See all "What's New!" updates since 2005 here.

  • OECD Modernisation of the Arrangement on Export Credits
  • Australian Government sued for failing to report the climate and biodiversity impacts of subsidising fossil fuel projects
  • Green Groups Call on EXIM to Reject PNG LNG Project
  • US fossil fuel hypocrisy is betraying the planet
  • The BRICS come of age [But what role for ECAs?]
  • EU’s €45bn plan to tackle Latam productivity woes
  • Feet to the Fire: Big Oil and the Climate Crisis
  • India's Reliance Jio ties up $2.2 bn funding from Sweden's EKN for 5G equipment
  • New Chinese growth drivers sought to boost exports amid weak global demand
  • Sinosure’s Country Blacklist?
  • Russian ECA plans special loans for African companies
  • Four Emirati women lead UAE’s powerful financial institutions
  • UKEF to provide £192m loan guarantee to boost Ukraine nuclear capabilities
  • Arafura Rare Earths offered EDC and Euler Hermes support
  • Euler Hermes to back €1.29bn financing for Angolan solar infrastructure development
  • EDC trying to reclaim $347 million insurance payout to Suncor linked to Libya unrest

OECD Modernisation of the Arrangement on Export Credits

(Sullivan&Cromwell LLP, New York, 10 August 2023) On July 14, the OECD published the revised text of the Arrangement on Officially Supported Export Credits (the “Arrangement”). This forms part of the landmark modernisation of the Arrangement, as previewed in March of this year. The revised text of the Arrangement is intended to allow export credit agencies from participating countries to support a wider range of climate-friendly and sustainable projects on more flexible terms. The main changes are focused on (1) expanding the scope of “green projects” that benefit from more favourable terms; (2) extending repayment terms and introducing greater repayment flexibility; (3) simplifying the Arrangement; and (4) introducing a more robust transparency regime. [As noted in our June 2023 What's New, the agreement does nothing to restrict oil and gas financing. OECD ECAs supported fossil fuel exports by an average of $41 billion from 2018 to 2020, almost five times more than their clean energy support ($8.5 billion) over the same period. It remains to be seen if allowing for more climate friendly and sustainable finance actually makes it happen.]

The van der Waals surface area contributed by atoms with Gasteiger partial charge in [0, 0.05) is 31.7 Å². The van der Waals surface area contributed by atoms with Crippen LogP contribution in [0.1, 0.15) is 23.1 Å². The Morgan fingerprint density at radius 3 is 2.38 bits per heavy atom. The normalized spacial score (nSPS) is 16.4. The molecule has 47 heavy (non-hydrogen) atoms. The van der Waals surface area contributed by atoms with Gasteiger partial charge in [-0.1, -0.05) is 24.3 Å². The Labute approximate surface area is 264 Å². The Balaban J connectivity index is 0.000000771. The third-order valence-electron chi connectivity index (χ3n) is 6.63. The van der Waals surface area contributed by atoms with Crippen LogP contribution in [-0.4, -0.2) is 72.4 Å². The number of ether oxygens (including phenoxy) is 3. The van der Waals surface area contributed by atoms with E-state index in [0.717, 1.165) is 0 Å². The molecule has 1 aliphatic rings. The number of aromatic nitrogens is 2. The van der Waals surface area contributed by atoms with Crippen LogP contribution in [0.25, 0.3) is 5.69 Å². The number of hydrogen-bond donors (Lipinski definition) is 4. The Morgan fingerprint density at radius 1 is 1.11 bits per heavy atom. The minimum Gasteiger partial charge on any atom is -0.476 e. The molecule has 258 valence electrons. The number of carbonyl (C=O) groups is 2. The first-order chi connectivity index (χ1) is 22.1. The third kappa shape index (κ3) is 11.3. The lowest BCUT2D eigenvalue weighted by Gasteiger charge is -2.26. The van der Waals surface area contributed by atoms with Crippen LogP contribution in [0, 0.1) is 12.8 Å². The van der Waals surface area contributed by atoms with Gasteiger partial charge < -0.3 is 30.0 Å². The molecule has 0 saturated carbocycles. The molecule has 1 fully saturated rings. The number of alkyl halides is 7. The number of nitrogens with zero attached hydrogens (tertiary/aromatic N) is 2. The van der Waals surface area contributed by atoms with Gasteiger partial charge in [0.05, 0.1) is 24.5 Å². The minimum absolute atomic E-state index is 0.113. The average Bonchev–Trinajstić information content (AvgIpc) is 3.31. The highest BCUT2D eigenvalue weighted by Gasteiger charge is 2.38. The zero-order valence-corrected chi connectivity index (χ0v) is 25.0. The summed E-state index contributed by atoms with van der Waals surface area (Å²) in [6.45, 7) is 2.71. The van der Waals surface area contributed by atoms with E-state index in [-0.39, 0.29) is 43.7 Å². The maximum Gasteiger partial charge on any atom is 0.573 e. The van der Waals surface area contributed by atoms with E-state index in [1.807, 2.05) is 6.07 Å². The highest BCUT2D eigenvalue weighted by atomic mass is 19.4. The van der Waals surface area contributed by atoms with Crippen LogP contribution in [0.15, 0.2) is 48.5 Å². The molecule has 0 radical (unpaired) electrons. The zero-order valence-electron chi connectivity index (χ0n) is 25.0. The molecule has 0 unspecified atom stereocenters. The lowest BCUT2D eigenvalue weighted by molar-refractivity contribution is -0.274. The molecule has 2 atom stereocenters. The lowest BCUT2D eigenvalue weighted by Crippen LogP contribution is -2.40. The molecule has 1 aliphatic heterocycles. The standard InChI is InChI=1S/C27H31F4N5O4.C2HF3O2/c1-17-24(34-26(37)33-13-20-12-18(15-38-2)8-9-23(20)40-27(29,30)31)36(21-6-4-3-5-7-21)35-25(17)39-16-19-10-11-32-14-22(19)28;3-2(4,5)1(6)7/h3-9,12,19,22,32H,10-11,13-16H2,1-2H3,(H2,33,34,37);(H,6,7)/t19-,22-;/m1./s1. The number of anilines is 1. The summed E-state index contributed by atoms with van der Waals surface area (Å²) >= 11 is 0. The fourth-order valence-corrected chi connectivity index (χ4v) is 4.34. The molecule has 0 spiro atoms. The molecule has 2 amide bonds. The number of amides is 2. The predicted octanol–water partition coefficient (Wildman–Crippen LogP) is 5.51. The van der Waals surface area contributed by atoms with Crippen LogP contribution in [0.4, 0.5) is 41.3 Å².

https://www.sullcrom.com/insights/memo/2023/August/S-C-Energy-Transition-Insight...